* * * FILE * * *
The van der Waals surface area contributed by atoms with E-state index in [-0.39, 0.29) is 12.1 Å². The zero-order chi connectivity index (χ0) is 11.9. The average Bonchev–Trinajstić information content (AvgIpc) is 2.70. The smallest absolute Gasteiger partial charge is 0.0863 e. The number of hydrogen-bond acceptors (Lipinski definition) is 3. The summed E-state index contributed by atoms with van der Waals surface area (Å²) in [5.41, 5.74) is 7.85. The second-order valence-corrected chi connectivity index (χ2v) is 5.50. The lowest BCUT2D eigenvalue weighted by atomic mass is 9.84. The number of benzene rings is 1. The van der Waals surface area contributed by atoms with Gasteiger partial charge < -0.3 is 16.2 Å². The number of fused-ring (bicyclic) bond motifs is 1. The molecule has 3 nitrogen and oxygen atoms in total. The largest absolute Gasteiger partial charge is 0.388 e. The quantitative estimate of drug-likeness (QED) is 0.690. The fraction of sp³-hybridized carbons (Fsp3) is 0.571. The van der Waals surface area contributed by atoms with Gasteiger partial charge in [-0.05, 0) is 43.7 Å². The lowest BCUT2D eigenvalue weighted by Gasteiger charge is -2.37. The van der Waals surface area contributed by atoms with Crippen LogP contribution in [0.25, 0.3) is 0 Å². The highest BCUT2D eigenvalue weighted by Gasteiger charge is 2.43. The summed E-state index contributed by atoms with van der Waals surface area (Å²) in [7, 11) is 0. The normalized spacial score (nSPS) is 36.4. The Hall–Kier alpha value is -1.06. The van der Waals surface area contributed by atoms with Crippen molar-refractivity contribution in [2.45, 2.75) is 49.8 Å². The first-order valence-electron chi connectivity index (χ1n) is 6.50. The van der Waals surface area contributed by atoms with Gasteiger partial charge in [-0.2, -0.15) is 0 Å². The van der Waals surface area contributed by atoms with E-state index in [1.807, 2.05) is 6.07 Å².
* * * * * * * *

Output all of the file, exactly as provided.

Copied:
The van der Waals surface area contributed by atoms with E-state index in [-0.39, 0.29) is 12.1 Å². The zero-order chi connectivity index (χ0) is 11.9. The average Bonchev–Trinajstić information content (AvgIpc) is 2.70. The smallest absolute Gasteiger partial charge is 0.0863 e. The number of hydrogen-bond acceptors (Lipinski definition) is 3. The summed E-state index contributed by atoms with van der Waals surface area (Å²) in [5.41, 5.74) is 7.85. The second-order valence-corrected chi connectivity index (χ2v) is 5.50. The lowest BCUT2D eigenvalue weighted by atomic mass is 9.84. The number of benzene rings is 1. The van der Waals surface area contributed by atoms with Gasteiger partial charge < -0.3 is 16.2 Å². The number of fused-ring (bicyclic) bond motifs is 1. The molecule has 3 nitrogen and oxygen atoms in total. The largest absolute Gasteiger partial charge is 0.388 e. The quantitative estimate of drug-likeness (QED) is 0.690. The fraction of sp³-hybridized carbons (Fsp3) is 0.571. The van der Waals surface area contributed by atoms with Gasteiger partial charge in [-0.05, 0) is 43.7 Å². The lowest BCUT2D eigenvalue weighted by Gasteiger charge is -2.37. The van der Waals surface area contributed by atoms with Crippen LogP contribution in [0.25, 0.3) is 0 Å². The highest BCUT2D eigenvalue weighted by Gasteiger charge is 2.43. The summed E-state index contributed by atoms with van der Waals surface area (Å²) in [7, 11) is 0. The normalized spacial score (nSPS) is 36.4. The Hall–Kier alpha value is -1.06. The van der Waals surface area contributed by atoms with Crippen molar-refractivity contribution in [2.45, 2.75) is 49.8 Å². The first-order valence-electron chi connectivity index (χ1n) is 6.50. The van der Waals surface area contributed by atoms with Gasteiger partial charge in [-0.2, -0.15) is 0 Å². The van der Waals surface area contributed by atoms with E-state index in [1.807, 2.05) is 6.07 Å².